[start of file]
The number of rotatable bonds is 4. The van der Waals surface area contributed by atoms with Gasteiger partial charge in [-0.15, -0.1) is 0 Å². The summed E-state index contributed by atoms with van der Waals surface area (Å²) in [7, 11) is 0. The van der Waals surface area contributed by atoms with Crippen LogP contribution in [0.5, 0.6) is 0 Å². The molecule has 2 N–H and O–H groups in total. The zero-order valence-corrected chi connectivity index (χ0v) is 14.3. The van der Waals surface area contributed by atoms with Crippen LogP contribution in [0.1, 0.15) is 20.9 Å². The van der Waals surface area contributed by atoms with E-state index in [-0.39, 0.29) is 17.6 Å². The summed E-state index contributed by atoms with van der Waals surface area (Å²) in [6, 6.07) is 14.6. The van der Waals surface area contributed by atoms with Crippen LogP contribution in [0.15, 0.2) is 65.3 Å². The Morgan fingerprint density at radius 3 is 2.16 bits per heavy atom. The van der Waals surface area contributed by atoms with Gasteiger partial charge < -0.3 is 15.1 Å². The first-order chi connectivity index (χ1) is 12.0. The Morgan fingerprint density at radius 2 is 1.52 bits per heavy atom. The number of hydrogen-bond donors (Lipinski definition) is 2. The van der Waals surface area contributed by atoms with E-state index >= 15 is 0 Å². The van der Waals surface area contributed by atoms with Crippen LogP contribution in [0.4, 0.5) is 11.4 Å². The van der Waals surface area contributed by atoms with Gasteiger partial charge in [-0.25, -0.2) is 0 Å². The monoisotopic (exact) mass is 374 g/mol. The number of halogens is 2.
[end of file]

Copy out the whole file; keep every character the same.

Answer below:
The number of rotatable bonds is 4. The van der Waals surface area contributed by atoms with Gasteiger partial charge in [-0.15, -0.1) is 0 Å². The summed E-state index contributed by atoms with van der Waals surface area (Å²) in [7, 11) is 0. The van der Waals surface area contributed by atoms with Crippen LogP contribution in [0.5, 0.6) is 0 Å². The molecule has 2 N–H and O–H groups in total. The zero-order valence-corrected chi connectivity index (χ0v) is 14.3. The van der Waals surface area contributed by atoms with Crippen LogP contribution in [0.1, 0.15) is 20.9 Å². The van der Waals surface area contributed by atoms with E-state index in [-0.39, 0.29) is 17.6 Å². The summed E-state index contributed by atoms with van der Waals surface area (Å²) in [6, 6.07) is 14.6. The van der Waals surface area contributed by atoms with Crippen LogP contribution in [0.15, 0.2) is 65.3 Å². The Morgan fingerprint density at radius 3 is 2.16 bits per heavy atom. The van der Waals surface area contributed by atoms with Gasteiger partial charge < -0.3 is 15.1 Å². The first-order chi connectivity index (χ1) is 12.0. The Morgan fingerprint density at radius 2 is 1.52 bits per heavy atom. The number of hydrogen-bond donors (Lipinski definition) is 2. The van der Waals surface area contributed by atoms with E-state index >= 15 is 0 Å². The van der Waals surface area contributed by atoms with Crippen LogP contribution in [0.4, 0.5) is 11.4 Å². The van der Waals surface area contributed by atoms with Gasteiger partial charge in [-0.25, -0.2) is 0 Å². The monoisotopic (exact) mass is 374 g/mol. The number of halogens is 2.